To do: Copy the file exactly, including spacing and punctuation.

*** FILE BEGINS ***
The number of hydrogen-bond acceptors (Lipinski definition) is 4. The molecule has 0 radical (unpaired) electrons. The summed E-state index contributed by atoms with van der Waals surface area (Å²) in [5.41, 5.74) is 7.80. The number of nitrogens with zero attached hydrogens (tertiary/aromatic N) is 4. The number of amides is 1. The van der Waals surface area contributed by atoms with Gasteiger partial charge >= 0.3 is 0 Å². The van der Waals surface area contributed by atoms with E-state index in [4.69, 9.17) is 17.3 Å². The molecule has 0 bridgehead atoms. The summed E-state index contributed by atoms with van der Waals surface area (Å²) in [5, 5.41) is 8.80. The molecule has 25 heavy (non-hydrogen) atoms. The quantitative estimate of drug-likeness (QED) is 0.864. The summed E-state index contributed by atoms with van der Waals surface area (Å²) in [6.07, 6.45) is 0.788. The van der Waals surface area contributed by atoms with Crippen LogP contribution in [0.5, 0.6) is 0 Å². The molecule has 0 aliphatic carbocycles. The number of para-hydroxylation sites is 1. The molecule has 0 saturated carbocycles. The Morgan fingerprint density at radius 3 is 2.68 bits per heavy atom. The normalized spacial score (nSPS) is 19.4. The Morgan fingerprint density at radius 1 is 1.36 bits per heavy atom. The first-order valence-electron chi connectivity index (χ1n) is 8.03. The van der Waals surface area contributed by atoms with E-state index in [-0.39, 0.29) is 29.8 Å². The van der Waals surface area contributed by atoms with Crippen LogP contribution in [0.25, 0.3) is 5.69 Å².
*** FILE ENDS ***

The number of hydrogen-bond acceptors (Lipinski definition) is 4. The molecule has 0 radical (unpaired) electrons. The summed E-state index contributed by atoms with van der Waals surface area (Å²) in [5.41, 5.74) is 7.80. The number of nitrogens with zero attached hydrogens (tertiary/aromatic N) is 4. The number of amides is 1. The van der Waals surface area contributed by atoms with Gasteiger partial charge >= 0.3 is 0 Å². The van der Waals surface area contributed by atoms with E-state index in [4.69, 9.17) is 17.3 Å². The molecule has 0 bridgehead atoms. The summed E-state index contributed by atoms with van der Waals surface area (Å²) in [5, 5.41) is 8.80. The molecule has 25 heavy (non-hydrogen) atoms. The quantitative estimate of drug-likeness (QED) is 0.864. The summed E-state index contributed by atoms with van der Waals surface area (Å²) in [6.07, 6.45) is 0.788. The van der Waals surface area contributed by atoms with Crippen LogP contribution in [0.5, 0.6) is 0 Å². The molecule has 0 aliphatic carbocycles. The number of para-hydroxylation sites is 1. The molecule has 0 saturated carbocycles. The Morgan fingerprint density at radius 3 is 2.68 bits per heavy atom. The normalized spacial score (nSPS) is 19.4. The Morgan fingerprint density at radius 1 is 1.36 bits per heavy atom. The first-order valence-electron chi connectivity index (χ1n) is 8.03. The van der Waals surface area contributed by atoms with E-state index in [-0.39, 0.29) is 29.8 Å². The van der Waals surface area contributed by atoms with Crippen LogP contribution in [0.25, 0.3) is 5.69 Å².